July 2013 NAXOS released the new recording of “Semiramide” staring Alex Penda in the title role

The heart of the performance, as she should be, is the Babylonian queen herself. Alex Penda (who as Alexandrina Pendatchanska blazed through Ermione in Santa Fe and at NYCO) is, in temperament and delivery, a real prima donna: her vocalism, while admirably wide-ranging, dramatically pointed and stylistically attuned, is not always ravishing, but it scores its points with panache. Unlike many Semiramides, Penda is credibly a killer as well as a siren.Opera News, December 2013

Ten years ago Alexandrina Pendatchanska – or Alex Penda as she now calls herself – was a formidable Ermione. Here she is formidable Semiramide.GRAMOPHONE, September 2013

(Penda) combines a blazing, wide-open top with the juicy lower-middle range that is particularly vital…International Record Review, September 2013

The star performance comes from Alex Penda (formerly Alexandrina Pendatchanska) in the title role: the Bulgarian soprano is in glorious voice, seconded by Pizzolato’s refined Arsace, the contralto trouser role.Financial Times, 16th August 2013

…the Bulgarian soprano Alex Penda’s staggering Semiramide – thrillingly sung, and the most complex characterisation of the role on disc … wonderful and highly recommended.The Guardian,  7th August 2013

Alex Penda is a very impressive Semiramide. Unusually for this role, her rich, lustrous vocal tone is more suited to the middle and bottom of the part, though that is not to undermine her security at the top. Her coloratura is very impressive and the distinctive colour of her voice stands out well in the ensembles. The opulence of her tone suits the role of the queen very well indeed, and lends an extra touch of class to her big set piece, Bel ragghio lusinghier. —  Musicweb international, 2th September 2013

… this new Semiramide rivals Pesaro standards thanks to Fogliani’s ever-alert and lively conducting. His cast includes singers who challenge this long and wonderful opera’s most famous interpreters on disc…this is an unmissable bargain.Sunday Times, 14th July 2013

… a red-blooded Bulgarian soprano, Alex Penda, who portrays a Semiramide that you would not argue with, and she certainly gets around the fast decorations with considerable agility, and hits the high notes in total security, her steely brilliance very different to Sutherland’s lyric approach. — David’s Review Corner, July 2013

Joseph Newsome , Voix des Arts

Bulgarian soprano Alex Penda — née Alexandrina Pendatchanska — is a musical and dramatic firebrand whose performances almost never leave neutral impressions.  Like Ms. Pizzolato, Ms. Penda is a seasoned bel canto singer, her experience with Semiramide including a much-lauded assumption of the title rôle in Paris in 2006.  It has been suggested that appreciation of Ms. Penda’s vocalism is an acquired taste, but her singing in this performance confirms that it is a taste that any lover of Rossini’s operas should pursue.  It can hardly be surprising that Rossini’s music for the title character in Semiramide is sublime when it is recalled that the part was written for Isabella Colbran, who assured her top billing and musical prominence by marrying the composer.  There is still debate about the nature of Colbran’s voice and her true Fach, with most modern scholars at least tenuously agreeing that she was likely a soprano sfogato; in short, a mezzo-soprano with a meticulously-refined technique and an upper register with greater power than a lyric soprano but a shorter range than a coloratura soprano.  It is impossible to conjecture how Ms. Penda’s voice might actually compare to Colbran’s, but there is no doubt that she is a natural successor to a rôle like Semiramide. The slight ‘shudder’ in Ms. Penda’s vibrato as recorded lends the sound of her voice an immediacy that serves the drama hardily. Dramatically, Ms. Penda thrusts herself into the performance with an appetite for fire that makes her colleagues seem somewhat tame by comparison.  If her account of the familiar ‘Bel raggio lusinghier’—the aria for which most of the audience are waiting in any performance of Semiramide—is not as poised or clean of line as it could be, it wants for nothing in terms of passion. Ms. Penda is a monumental presence in the opera, often burning and melting within the space of a single phrase and making bold choices with employment of chest resonance. The buzzing strength of the singer’s lower register is put to great use, and excursions to and above top C are accomplished with panache.  Ms. Penda’s individual articulation of coloratura occasionally brings to mind the vocal method of Cristina Deutkom; so, too, does the fearlessness with which Ms. Penda approaches Semiramide’s music. In many performances, Semiramide ultimately seems to be a game girl who sings some smashing tunes and otherwise is merely along for the ride, so to speak. Ms. Penda’s performance leaves no doubt that Semiramide is the opera’s title character by right. The glowing zeal of her singing makes the opera’s dénouement plausibly moving, and her ardor shapes a Semiramide who is a credible tragic heroine.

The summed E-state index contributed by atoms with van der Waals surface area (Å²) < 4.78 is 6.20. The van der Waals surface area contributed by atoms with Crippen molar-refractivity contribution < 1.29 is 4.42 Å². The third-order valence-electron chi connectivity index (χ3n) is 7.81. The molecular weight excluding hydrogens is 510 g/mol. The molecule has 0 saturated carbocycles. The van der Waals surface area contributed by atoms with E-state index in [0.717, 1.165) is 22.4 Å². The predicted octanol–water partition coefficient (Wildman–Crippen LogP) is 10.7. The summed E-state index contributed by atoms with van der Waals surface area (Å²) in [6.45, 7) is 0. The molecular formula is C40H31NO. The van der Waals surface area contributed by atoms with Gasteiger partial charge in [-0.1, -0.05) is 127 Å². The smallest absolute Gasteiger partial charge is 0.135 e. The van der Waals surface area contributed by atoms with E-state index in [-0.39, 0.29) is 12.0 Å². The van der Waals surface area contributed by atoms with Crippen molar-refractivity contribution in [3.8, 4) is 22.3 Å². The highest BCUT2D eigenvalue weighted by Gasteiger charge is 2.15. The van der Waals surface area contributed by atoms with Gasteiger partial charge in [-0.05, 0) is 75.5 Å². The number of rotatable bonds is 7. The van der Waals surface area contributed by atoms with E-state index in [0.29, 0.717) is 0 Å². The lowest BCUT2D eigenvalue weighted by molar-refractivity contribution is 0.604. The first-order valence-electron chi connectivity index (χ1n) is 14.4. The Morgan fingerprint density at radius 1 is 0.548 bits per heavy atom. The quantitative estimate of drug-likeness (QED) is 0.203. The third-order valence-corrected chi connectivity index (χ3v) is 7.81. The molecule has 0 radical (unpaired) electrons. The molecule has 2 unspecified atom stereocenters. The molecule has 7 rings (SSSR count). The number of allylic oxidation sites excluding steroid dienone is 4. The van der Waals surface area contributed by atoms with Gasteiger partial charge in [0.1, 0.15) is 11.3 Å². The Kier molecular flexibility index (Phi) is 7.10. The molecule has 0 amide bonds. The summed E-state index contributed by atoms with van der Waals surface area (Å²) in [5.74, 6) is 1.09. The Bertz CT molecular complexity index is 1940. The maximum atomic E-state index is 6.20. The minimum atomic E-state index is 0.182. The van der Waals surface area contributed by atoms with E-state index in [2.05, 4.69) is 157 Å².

July 2013